• Whether the utility poles would be able to carry the weight of as many as 30 antenna boxes.

• What kind of permitting and regulatory issues would be involved erecting “backhaul hotels.”

• How Longboat Key’s thick foliage would affect the reception in the DAS antennae. Dolmetsch said the fact the antennae likely wouldn’t be above much of the tree lines could result in the necessity of more antennae.

Asked to for his best estimate on the cost of a seven-node DAS system with 30 antennae, Dometsch agreed with Eatrides’ estimate that $2 million is realistic. That compares with $75,000 for a unipole, Dolmetsch said.

McAuliffe confirmed the DAS costs as well — $40,000 to $60,000 per node per carrier. That would be $280,000 to $420,000 per carrier. Altogether, $1.26 million for three carriers, on the high side. That doesn’t include another estimated $50,000 per node for backhaul cable and cable hotel ($350,000), Dolmetsch said. Nor does it include the costs associated with siting and permitting the system.

Clearly, a DAS system — with all of its complexities — creates less of an economic incentive for the cell carriers to improve cell reception on the north end of the Key.

What’s more, given the town’s de facto moratorium on cell towers, the most economical choice for the cell carriers at this time may be to do nothing, to wait until better less-expensive technology emerges.

For the carriers, one of the motivating or de-motivating factors is whether there is enough cellular traffic and demand on the north end of the Key to justify additional investment. So far, there hasn’t been.

So maybe Sclafani is right. If improved cellphone coverage on the north end of Longboat Key is not an urgent need, residents should stand strong against a cell tower and wait for the technology to advance. We repeatedly hear Longboaters say their cell reception is “spotty,” but it’s not so bad that they are calling their cell carriers with raging complaints. We can live with what we have.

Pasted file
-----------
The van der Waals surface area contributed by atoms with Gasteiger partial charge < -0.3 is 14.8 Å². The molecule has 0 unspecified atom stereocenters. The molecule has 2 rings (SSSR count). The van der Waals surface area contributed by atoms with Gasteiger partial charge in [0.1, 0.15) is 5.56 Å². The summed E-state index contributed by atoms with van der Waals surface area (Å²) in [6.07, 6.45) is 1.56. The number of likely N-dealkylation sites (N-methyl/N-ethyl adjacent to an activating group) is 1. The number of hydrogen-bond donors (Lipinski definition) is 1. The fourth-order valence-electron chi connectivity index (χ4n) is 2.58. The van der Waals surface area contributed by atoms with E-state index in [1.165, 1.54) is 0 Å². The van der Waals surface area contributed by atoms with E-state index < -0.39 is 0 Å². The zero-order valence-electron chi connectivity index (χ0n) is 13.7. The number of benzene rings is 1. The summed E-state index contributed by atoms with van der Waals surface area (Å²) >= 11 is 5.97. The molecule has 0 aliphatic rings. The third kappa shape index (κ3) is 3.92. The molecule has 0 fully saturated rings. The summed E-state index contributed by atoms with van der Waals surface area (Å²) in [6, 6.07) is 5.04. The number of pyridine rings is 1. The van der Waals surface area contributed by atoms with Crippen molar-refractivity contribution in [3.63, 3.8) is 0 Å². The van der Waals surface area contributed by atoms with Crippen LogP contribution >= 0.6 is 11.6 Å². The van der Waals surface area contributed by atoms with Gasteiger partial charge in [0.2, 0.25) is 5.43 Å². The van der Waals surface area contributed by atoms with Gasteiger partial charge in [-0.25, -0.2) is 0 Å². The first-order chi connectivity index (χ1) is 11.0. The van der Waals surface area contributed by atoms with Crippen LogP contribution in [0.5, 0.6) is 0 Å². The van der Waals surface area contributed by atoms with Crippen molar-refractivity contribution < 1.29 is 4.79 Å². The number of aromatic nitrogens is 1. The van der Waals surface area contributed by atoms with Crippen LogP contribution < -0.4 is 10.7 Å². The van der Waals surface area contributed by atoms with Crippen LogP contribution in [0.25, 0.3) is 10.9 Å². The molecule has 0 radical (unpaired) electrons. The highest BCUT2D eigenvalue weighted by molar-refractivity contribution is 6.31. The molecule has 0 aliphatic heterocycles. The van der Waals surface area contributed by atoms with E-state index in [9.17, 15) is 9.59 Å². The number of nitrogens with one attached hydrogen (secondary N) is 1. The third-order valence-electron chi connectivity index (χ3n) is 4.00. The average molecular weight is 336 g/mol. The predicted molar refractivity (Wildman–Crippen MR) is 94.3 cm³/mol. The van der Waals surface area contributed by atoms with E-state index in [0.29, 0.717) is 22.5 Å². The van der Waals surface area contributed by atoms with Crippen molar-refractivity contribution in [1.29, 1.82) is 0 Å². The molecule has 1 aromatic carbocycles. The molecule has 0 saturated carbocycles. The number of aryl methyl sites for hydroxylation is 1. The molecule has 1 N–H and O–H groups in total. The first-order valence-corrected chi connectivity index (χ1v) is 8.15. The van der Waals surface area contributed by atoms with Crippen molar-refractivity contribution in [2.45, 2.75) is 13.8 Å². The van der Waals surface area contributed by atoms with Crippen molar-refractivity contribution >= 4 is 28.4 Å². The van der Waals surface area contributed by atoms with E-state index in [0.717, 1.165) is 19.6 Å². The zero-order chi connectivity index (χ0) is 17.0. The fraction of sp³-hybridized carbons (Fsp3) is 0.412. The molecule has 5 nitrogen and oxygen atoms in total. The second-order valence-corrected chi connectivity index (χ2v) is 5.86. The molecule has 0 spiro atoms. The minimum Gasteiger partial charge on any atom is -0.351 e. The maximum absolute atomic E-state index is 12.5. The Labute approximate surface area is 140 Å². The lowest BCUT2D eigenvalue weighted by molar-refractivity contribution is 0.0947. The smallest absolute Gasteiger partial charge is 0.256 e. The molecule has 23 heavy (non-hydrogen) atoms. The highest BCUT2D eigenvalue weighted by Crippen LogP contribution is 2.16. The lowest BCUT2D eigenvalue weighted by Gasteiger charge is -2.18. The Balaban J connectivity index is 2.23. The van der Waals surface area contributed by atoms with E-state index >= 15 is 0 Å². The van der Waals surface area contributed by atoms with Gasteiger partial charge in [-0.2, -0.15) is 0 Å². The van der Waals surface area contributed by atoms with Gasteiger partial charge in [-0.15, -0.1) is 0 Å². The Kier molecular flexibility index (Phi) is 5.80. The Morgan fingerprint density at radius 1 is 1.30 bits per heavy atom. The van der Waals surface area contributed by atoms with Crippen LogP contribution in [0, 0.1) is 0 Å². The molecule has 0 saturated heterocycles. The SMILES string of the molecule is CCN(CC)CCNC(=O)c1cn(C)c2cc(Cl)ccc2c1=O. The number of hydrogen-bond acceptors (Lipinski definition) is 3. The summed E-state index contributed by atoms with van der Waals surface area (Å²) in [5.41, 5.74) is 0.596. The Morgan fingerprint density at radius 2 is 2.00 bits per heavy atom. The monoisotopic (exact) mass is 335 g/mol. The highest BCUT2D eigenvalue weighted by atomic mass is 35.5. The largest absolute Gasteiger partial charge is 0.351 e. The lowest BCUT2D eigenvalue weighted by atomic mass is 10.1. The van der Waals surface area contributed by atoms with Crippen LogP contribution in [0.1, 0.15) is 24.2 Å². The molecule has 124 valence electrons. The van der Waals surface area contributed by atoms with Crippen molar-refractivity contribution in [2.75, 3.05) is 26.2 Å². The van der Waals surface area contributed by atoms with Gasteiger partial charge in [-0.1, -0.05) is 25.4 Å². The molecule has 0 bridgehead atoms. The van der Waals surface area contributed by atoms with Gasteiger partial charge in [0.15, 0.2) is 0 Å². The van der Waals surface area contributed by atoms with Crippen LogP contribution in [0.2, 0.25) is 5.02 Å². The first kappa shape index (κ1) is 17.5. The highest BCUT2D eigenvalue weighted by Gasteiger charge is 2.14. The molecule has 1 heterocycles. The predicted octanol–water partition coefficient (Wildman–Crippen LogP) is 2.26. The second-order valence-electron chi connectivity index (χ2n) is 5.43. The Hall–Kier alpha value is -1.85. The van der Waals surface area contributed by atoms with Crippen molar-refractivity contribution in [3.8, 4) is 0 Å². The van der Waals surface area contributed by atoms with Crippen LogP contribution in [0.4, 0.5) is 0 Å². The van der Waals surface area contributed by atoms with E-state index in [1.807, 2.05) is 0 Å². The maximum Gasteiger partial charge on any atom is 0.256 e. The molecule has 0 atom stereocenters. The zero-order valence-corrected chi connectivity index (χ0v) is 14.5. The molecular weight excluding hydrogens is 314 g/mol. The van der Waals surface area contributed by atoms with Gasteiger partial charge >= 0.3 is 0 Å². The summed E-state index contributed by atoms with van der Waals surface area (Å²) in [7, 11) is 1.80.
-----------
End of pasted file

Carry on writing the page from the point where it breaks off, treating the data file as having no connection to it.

One more consideration: We’re told the town property behind the north fire station could serve as a desirable, hidden location for a unipole that could meet the town’s required setback rules. The only obstacle, however, is the site must be rezoned to allow a tower.

It’s all about trade-offs. How badly do Longboaters want improved service? Do we need it now? Or can we wait?


"If the town does not rewrite its ordinance to allow a tower, legally, it is extrememly vulnerable."
Those were the words last week of Alpha-Omega Communications President Jim Eatrides.
Former Longboat Mayor Jeremy Whatmough and current Town Commissioner Gene Jaleski contend Eatrides is incorrect. Longboat Key Town Attorney David Persson has said at Town Commission meetings the town’s cell-tower ordinance is defensible.
But read Florida Statute 365.172(12)(b)(3): 

"A local government may exclude the placement of wireless communications facilities in a residential area or residential zoning district but only in a manner that does not constitute an actual or effective prohibition of the provider’s service in that residential area or zoning district. If a wireless provider demonstrates to the satisfaction of the local government that the provider cannot reasonably provide its service to the residential area or zone from outside the residential area or zone, the municipality or county and provider shall cooperate to determine an appropriate location for a wireless communications facility of an appropriate design within the residential area or zone."

Try finding an area on Longboat Key where a 150-foot cell tower can meet the town’s rigid setback requirements. You would be hard-pressed.
In effect, Eatrides says, “The town has a de facto moratorium.”
In other words, if it wanted, a cell carrier could demand a tower location be determined on the Key.
That may not constitute “extremely vulnerable,” but it’s vulnerable.
— Ed.